Beyond Housing First


If there is one thing Californians agree on, it is that we have to do something about the inhumane drug addiction and mental health crisis proliferating across our cities and towns. The situation is dire for those most in need of help, and the status quo costs the state and local governments billions while having little to show for it. Furthermore, the crisis undermines public safety by straining local fire departments, law enforcement agencies and other emergency response resources.

Although widespread acknowledgment exists that the current approach needs to be improved, there is no consensus on the best path forward. For example, one popular strategy among homeless advocates, “Housing First,” is based on the idea that everyone living on the streets is entitled to permanent housing, even before addressing any outstanding mental health or addiction issues. While this sounds nice in theory, in practice, “Housing First” is a classic example of putting the cart before the horse concerning treatment, recovery and, ultimately, housing stabilization.

This is not to suggest that housing isn’t a critical piece of the puzzle in solving California’s homeless crisis – it is. Let me be clear in stating that I strongly support policies that encourage housing development of all types – including rent-stabilized and permanent supportive housing. Lowering the cost of housing is also a critical factor in ensuring folks don’t end up homeless in the first place.

But the problem with “Housing First” is that it prioritizes permanent housing without considering the steps one needs to take before safely and responsibly living in a stable housing situation. In other words, “Housing First,” by deprioritizing drug treatment and transitional shelter, lets perfect be the enemy of good.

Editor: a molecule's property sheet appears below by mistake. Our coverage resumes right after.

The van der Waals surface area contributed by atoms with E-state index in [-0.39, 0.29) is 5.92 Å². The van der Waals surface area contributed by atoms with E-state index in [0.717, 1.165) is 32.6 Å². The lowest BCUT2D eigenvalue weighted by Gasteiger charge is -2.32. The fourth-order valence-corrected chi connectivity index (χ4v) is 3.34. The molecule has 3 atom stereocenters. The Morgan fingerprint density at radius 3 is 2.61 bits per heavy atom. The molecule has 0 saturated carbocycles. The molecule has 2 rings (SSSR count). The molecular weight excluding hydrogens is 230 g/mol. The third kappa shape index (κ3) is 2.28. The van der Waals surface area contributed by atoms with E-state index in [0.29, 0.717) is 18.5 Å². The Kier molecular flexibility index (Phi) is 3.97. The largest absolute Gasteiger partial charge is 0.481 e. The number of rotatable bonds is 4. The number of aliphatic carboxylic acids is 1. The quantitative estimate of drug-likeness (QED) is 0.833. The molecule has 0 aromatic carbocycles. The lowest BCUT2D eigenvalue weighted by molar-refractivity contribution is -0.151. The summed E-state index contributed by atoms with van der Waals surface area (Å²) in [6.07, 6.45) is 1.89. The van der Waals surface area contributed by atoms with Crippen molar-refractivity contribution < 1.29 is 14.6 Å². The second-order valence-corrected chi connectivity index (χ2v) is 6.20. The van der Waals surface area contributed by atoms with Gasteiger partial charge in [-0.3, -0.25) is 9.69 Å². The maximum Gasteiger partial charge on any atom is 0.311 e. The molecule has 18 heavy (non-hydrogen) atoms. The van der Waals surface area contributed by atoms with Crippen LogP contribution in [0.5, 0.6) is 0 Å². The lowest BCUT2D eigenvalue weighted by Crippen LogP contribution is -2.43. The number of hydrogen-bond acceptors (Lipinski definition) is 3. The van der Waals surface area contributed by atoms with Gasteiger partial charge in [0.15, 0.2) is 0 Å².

Inhumane Living Conditions

If one needs evidence that housing alone is insufficient in addressing drug addiction and mental health, one needs to look no further than this alarming deep dive by the Los Angeles Times into the collapse of the Skid Row Housing Trust.

Once a darling of local LA media and homeless advocates, the Skid Row Housing Trust was a non-profit housing provider that owned and operated over two dozen residential buildings in Downtown Los Angeles. But, according to the LA Times piece, a series of managerial failings and poor financial decisions led the Trust’s Board of Directors to vote to break up the organization last October.

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Adam Mayer is an architect and interior designer based in California, and founder of Studio-AMA. Follow him on Twitter: @AdamNMayer

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